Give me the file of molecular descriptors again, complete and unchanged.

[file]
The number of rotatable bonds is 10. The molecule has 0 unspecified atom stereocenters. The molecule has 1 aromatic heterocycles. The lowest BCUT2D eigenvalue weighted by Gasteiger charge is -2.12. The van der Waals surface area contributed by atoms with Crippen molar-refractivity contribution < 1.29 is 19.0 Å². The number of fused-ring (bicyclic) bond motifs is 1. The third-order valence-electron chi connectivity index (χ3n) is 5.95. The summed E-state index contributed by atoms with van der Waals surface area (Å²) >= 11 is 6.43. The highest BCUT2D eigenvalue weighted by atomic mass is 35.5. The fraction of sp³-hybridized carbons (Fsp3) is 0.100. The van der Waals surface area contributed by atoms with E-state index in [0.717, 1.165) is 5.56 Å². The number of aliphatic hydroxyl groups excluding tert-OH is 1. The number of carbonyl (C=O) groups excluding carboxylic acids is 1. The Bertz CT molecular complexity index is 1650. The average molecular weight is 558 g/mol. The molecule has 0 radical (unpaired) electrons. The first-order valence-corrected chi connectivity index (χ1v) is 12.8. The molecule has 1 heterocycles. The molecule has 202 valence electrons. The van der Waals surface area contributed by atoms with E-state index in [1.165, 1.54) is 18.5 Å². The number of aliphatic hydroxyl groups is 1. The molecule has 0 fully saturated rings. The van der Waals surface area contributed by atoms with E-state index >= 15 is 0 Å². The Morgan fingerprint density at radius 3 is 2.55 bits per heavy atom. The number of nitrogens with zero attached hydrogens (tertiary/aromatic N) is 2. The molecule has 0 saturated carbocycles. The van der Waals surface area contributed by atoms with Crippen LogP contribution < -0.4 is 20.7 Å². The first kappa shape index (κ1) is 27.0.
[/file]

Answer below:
The number of rotatable bonds is 10. The molecule has 0 unspecified atom stereocenters. The molecule has 1 aromatic heterocycles. The lowest BCUT2D eigenvalue weighted by Gasteiger charge is -2.12. The van der Waals surface area contributed by atoms with Crippen molar-refractivity contribution < 1.29 is 19.0 Å². The number of fused-ring (bicyclic) bond motifs is 1. The third-order valence-electron chi connectivity index (χ3n) is 5.95. The summed E-state index contributed by atoms with van der Waals surface area (Å²) >= 11 is 6.43. The highest BCUT2D eigenvalue weighted by atomic mass is 35.5. The fraction of sp³-hybridized carbons (Fsp3) is 0.100. The van der Waals surface area contributed by atoms with E-state index in [0.717, 1.165) is 5.56 Å². The number of aliphatic hydroxyl groups excluding tert-OH is 1. The number of carbonyl (C=O) groups excluding carboxylic acids is 1. The Bertz CT molecular complexity index is 1650. The average molecular weight is 558 g/mol. The molecule has 0 radical (unpaired) electrons. The first-order valence-corrected chi connectivity index (χ1v) is 12.8. The molecule has 1 heterocycles. The molecule has 202 valence electrons. The van der Waals surface area contributed by atoms with E-state index in [1.165, 1.54) is 18.5 Å². The number of aliphatic hydroxyl groups is 1. The molecule has 0 fully saturated rings. The van der Waals surface area contributed by atoms with E-state index >= 15 is 0 Å². The Morgan fingerprint density at radius 3 is 2.55 bits per heavy atom. The number of nitrogens with zero attached hydrogens (tertiary/aromatic N) is 2. The molecule has 0 saturated carbocycles. The van der Waals surface area contributed by atoms with Crippen LogP contribution < -0.4 is 20.7 Å². The first kappa shape index (κ1) is 27.0.